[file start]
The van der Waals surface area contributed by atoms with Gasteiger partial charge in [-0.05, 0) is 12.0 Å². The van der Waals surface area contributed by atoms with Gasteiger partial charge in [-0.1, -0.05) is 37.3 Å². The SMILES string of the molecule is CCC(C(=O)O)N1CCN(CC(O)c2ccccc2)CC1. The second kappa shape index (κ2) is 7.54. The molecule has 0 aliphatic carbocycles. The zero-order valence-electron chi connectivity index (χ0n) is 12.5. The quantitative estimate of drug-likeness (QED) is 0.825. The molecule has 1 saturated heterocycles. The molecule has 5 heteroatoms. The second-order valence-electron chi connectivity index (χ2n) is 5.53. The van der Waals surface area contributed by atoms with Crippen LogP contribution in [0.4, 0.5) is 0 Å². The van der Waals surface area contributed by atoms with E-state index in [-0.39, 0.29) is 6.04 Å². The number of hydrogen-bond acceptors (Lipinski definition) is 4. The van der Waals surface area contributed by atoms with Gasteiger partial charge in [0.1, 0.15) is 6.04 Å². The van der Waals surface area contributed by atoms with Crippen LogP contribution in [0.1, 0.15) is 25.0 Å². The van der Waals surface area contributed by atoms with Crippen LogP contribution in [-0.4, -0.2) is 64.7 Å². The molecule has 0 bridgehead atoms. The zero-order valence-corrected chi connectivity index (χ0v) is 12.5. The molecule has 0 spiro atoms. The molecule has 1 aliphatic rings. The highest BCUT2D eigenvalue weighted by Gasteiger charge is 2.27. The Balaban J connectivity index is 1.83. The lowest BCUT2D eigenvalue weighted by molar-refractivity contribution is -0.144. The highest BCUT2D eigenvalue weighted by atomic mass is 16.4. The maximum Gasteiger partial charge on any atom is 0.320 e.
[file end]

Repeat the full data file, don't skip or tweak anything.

The van der Waals surface area contributed by atoms with Gasteiger partial charge in [-0.05, 0) is 12.0 Å². The van der Waals surface area contributed by atoms with Gasteiger partial charge in [-0.1, -0.05) is 37.3 Å². The SMILES string of the molecule is CCC(C(=O)O)N1CCN(CC(O)c2ccccc2)CC1. The second kappa shape index (κ2) is 7.54. The molecule has 0 aliphatic carbocycles. The zero-order valence-electron chi connectivity index (χ0n) is 12.5. The quantitative estimate of drug-likeness (QED) is 0.825. The molecule has 1 saturated heterocycles. The molecule has 5 heteroatoms. The second-order valence-electron chi connectivity index (χ2n) is 5.53. The van der Waals surface area contributed by atoms with Crippen LogP contribution in [0.4, 0.5) is 0 Å². The van der Waals surface area contributed by atoms with E-state index in [-0.39, 0.29) is 6.04 Å². The number of hydrogen-bond acceptors (Lipinski definition) is 4. The van der Waals surface area contributed by atoms with Gasteiger partial charge in [0.1, 0.15) is 6.04 Å². The van der Waals surface area contributed by atoms with Crippen LogP contribution in [0.1, 0.15) is 25.0 Å². The van der Waals surface area contributed by atoms with Crippen LogP contribution in [-0.4, -0.2) is 64.7 Å². The molecule has 0 bridgehead atoms. The zero-order valence-corrected chi connectivity index (χ0v) is 12.5. The molecule has 0 spiro atoms. The molecule has 1 aliphatic rings. The highest BCUT2D eigenvalue weighted by Gasteiger charge is 2.27. The Balaban J connectivity index is 1.83. The lowest BCUT2D eigenvalue weighted by molar-refractivity contribution is -0.144. The highest BCUT2D eigenvalue weighted by atomic mass is 16.4. The maximum Gasteiger partial charge on any atom is 0.320 e.